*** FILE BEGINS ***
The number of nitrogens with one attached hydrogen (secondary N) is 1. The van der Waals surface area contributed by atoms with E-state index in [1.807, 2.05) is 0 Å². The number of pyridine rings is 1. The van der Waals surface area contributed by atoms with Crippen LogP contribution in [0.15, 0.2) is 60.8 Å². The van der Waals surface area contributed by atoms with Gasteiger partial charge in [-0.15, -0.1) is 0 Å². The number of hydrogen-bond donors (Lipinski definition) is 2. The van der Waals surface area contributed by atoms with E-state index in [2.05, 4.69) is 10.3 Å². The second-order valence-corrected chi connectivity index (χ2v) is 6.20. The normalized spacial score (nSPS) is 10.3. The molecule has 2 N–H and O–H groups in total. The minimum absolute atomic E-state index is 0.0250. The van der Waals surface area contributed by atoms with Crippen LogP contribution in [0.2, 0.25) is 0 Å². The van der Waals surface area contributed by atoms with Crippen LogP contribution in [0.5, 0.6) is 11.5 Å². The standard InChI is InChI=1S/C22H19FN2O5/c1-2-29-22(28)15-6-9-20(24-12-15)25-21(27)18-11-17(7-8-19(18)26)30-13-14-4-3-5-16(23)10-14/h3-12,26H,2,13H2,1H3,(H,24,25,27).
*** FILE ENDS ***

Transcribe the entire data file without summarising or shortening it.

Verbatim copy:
The number of nitrogens with one attached hydrogen (secondary N) is 1. The van der Waals surface area contributed by atoms with E-state index in [1.807, 2.05) is 0 Å². The number of pyridine rings is 1. The van der Waals surface area contributed by atoms with Crippen LogP contribution in [0.15, 0.2) is 60.8 Å². The van der Waals surface area contributed by atoms with Gasteiger partial charge in [-0.15, -0.1) is 0 Å². The number of hydrogen-bond donors (Lipinski definition) is 2. The van der Waals surface area contributed by atoms with E-state index in [2.05, 4.69) is 10.3 Å². The second-order valence-corrected chi connectivity index (χ2v) is 6.20. The normalized spacial score (nSPS) is 10.3. The molecule has 2 N–H and O–H groups in total. The minimum absolute atomic E-state index is 0.0250. The van der Waals surface area contributed by atoms with Crippen LogP contribution in [0.2, 0.25) is 0 Å². The van der Waals surface area contributed by atoms with Crippen LogP contribution in [0.5, 0.6) is 11.5 Å². The standard InChI is InChI=1S/C22H19FN2O5/c1-2-29-22(28)15-6-9-20(24-12-15)25-21(27)18-11-17(7-8-19(18)26)30-13-14-4-3-5-16(23)10-14/h3-12,26H,2,13H2,1H3,(H,24,25,27).